As we neared our peak altitudes of around 1600m, daylight breaks and hits the peaks of the mountains and hills all around us. The sight of "El Cerro de Teresa" (Teresa's Hill) being the local region's highest mountain, really was a sight like no other. Carlos explains some of its ancient histories to me. Apparently, It was a focus of the lands’ original people (the Chibcha and more precisely the Muisca tribe), as a place of worship. The people would travel from regions all round to offer up gold. He also told me of a local US military man that came to the region after retiring from the US army. This person became very interested in the history of the place as well as the Chibcha’s focus of interest in this particular mountain. As far as we know, he found no real riches, although we doubt that was the purpose in any case.
Taking a mini stop and stepping to the edge of the road, I peer out to the West where Carlos is pointing out the notorious Nevado del Ruiz volcano. Huge amounts of smoke are billowing out into the heavens above. Carlos explains it’s violent history to be me, Most notably it’s eruption in 1985 resulting in 25,000 deaths in what became the Armero tragedy. Putting this horror to the back of my mind, I wonder at its awesome power. With it being significantly far away, it still impresses this Englishman. As a kid, volcanoes played no real part in my life, unlike the locals here who thought nothing much of it. On June the 30th, two weeks after leaving Colombia the volcano erupted triggering the evacuation of 2,300 people from the volcano’s nearest regions of Caldas and Tolima thankfully (the people I met on this trip were unaffected).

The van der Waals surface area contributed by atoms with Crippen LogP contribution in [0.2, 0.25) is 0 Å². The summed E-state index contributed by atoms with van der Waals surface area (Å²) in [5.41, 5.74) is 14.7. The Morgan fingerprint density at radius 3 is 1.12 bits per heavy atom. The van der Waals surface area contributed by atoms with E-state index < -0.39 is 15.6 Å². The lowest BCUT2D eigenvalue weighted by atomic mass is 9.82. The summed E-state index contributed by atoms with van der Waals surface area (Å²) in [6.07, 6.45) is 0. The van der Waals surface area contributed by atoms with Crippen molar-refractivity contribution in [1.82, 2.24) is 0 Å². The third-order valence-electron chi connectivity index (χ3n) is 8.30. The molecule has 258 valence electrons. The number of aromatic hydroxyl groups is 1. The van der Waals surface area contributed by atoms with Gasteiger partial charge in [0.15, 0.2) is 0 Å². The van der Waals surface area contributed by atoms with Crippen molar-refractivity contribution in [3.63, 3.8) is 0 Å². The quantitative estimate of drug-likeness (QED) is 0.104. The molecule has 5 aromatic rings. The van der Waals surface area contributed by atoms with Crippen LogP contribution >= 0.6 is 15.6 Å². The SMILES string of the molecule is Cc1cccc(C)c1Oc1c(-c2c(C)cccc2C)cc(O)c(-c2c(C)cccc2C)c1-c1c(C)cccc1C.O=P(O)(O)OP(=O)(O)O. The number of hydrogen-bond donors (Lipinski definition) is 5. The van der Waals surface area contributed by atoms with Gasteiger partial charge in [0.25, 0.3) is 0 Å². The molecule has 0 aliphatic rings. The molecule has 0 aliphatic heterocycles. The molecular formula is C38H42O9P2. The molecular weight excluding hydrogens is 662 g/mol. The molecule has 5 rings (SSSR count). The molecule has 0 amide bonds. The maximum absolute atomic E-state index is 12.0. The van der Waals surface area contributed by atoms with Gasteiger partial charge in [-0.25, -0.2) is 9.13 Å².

Coming close to the school we overtake a number of jeeps all carrying school kids for the day's lessons. Carlos explains that this is a service set up to bring children from further afield. Saving a lot of legwork, they evidently prove very popular. The school is finally within sight and I look down over a small valley that we will go through. From my altitude, I can see the peak of the hill upon which the school is perched and it’s possible to see people ascending upon it from all directions. This school really does serve the local community with a wide area around. The closer we get the more crowded the road gets with children. Some shout out English words and sentences to show off to their English teacher, Carlos replies simply by saying, “Have you done your homework?”. Yes, yes, yes... comes the reply in every case.
Pulling up to the gates of the school we come to a halt and I dismount the bike as we go to push it under a fairly large shelter that’s used by the school jeeps. The area seems to work as a meeting place for the kids before heading to school. There’s a small shop that served cold and hot drinks including beer, forming a sort of pub for the local men during the evenings. On taking in the surroundings and the trip we just undertook my eyes are drawn to five fairly beautiful looking cockerels. It took me awhile for my mind to click. But looking at each of them I realize why they are tied meters distance apart from each other with strong string to the supporting pillars of the shelter. These cockerels were to be used for the controversial undertaking of cock flights! This is a rural area with hard people, I wasn’t surprised that this sort of thing would still be happening. I guess with time and different opportunities being offered by this school that such undertakings will die with the older generations. The space is also used for the much loved Colombian sport of Tejo, it comes from the pre-Hispanic Chibcha people.